Ven. Pauline-Marie Jaricot
QUICK OVERVIEW-------------MORE IN DEPTH------------PRAYER WRITTEN BY THE SAINT
PRAYER FOR HER CANONIZATION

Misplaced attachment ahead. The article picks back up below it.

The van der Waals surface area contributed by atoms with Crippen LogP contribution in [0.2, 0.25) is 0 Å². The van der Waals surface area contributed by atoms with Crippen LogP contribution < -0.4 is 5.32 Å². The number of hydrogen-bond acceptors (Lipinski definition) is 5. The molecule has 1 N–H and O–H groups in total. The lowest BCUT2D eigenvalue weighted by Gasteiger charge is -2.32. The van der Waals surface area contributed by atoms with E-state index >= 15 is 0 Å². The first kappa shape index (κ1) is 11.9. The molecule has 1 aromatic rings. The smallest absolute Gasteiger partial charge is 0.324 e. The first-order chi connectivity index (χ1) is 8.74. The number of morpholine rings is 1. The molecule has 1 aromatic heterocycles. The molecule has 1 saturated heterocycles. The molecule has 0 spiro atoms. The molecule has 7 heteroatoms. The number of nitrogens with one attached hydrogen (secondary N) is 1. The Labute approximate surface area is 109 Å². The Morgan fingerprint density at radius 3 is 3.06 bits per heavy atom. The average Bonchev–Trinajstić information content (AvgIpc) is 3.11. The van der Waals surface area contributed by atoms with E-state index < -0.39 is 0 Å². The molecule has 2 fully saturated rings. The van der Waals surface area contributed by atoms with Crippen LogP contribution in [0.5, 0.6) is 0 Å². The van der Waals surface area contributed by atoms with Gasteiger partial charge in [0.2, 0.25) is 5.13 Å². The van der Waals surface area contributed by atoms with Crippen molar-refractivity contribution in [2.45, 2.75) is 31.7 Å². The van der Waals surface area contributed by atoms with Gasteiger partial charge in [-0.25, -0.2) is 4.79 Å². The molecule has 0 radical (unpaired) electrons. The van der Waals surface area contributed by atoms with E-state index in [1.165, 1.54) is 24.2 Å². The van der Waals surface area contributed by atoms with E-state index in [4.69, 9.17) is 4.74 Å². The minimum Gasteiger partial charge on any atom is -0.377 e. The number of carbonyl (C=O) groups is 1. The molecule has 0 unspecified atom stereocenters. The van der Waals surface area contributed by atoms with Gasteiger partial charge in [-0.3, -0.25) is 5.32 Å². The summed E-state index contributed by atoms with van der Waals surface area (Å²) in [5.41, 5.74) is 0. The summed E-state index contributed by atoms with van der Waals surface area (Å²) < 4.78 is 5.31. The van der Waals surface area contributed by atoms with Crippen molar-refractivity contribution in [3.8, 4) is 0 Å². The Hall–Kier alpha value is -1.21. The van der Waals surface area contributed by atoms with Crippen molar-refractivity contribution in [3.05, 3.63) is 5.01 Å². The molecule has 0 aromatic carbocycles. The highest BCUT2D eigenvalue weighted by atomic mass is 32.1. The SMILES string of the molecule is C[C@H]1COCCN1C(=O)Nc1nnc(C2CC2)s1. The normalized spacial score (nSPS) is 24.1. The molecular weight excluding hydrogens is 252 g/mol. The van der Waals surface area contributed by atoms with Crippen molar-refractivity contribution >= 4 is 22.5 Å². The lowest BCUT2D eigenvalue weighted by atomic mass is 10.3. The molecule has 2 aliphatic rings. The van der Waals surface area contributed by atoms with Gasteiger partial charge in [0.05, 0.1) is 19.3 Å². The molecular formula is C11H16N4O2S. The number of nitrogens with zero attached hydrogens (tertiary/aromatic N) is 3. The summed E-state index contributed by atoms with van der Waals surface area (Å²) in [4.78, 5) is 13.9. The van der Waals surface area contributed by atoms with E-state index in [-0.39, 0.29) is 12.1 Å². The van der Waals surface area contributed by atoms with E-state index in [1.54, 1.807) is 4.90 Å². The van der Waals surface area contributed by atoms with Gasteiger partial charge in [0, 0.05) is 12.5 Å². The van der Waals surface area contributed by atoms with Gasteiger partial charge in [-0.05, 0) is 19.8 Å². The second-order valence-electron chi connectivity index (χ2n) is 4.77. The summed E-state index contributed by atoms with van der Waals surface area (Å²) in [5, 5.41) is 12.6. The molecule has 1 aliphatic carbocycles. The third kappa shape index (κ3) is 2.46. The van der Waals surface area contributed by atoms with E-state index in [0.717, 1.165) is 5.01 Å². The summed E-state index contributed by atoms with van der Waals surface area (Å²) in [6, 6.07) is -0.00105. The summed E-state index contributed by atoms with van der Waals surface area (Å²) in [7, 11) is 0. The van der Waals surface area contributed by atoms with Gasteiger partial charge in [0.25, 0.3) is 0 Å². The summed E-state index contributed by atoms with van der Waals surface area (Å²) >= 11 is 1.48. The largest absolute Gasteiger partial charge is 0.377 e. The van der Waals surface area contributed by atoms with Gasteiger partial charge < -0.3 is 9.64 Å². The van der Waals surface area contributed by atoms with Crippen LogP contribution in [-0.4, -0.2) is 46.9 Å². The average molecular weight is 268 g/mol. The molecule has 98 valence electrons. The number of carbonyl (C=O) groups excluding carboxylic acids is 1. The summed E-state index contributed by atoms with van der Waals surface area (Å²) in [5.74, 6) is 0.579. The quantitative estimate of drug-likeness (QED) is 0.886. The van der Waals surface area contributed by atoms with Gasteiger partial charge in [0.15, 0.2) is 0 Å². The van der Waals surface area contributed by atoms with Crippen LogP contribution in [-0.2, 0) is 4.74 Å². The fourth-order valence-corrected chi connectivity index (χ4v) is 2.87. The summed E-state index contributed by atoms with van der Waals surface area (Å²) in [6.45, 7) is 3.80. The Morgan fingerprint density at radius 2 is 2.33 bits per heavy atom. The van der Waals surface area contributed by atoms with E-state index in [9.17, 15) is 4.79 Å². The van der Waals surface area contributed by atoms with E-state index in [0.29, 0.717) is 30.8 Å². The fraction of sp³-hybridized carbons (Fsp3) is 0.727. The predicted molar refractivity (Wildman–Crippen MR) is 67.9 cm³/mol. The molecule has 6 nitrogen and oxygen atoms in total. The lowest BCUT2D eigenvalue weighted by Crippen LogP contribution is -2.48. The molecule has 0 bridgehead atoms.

Pauline Jaricot is the foundress of the work of the Catholic Mission, a world-wide organization which funds and supports the work of Catholic missionaries. She was born in France in 1799. One of the most illustrious heroines which the Church has given to the world in modern times is without doubt the sweet French girl, Pauline Marie Jaricot. Many were the obstacles which this noble child had to confront to surrender herself to God, among which were the loss of her mother at an early age, while at the same time falling prey to a violent disorder which attacked both body and mind, and was excruciatingly painful. She suffered chest palpitations that were most violent, almost causing suffocation. During those dreadful years of torment there were some moments of relief at intervals, the most appreciable one at the end of a novena made to St. Philomena. Unable to pray at the a shrine of the Saint's Pauline decide to go to Paray-le-Monial, to the Sanctuary of the Sacred Heart, which inspired her to try to journey to Rome to see the Holy Father to plead the cause of St. Philomena. The trek almost killed her because of her weakened condition brought on by her illness. When she and her party reached the summit of Mount Cenis in the Alps, a glorious view burst on their gaze: A beautiful child suddenly appeared-----no one knew whence he came-----and approaching the carriage where Pauline lay, smiled on her sweetly and presented her with a beautiful white rose, which exhaled a delightful fragrance. The guides had never seen the child, who disappeared as quickly as he came, nor could they form any idea of who he might be. they realized that the rose could not have bloomed so high in the mountains. No such flowers were known to that region of snow. Pauline prayed continually to the Virgin Mary and to St. Philomena. During the journey she suffered a serious relapse and once more all hope of saving her was lost. yet she rallied after a few days they began again toward the Eternal City. She did see the Pontiff who recognized her as a Saint, asking her to pray for him when she reached Heaven. Pauline replied: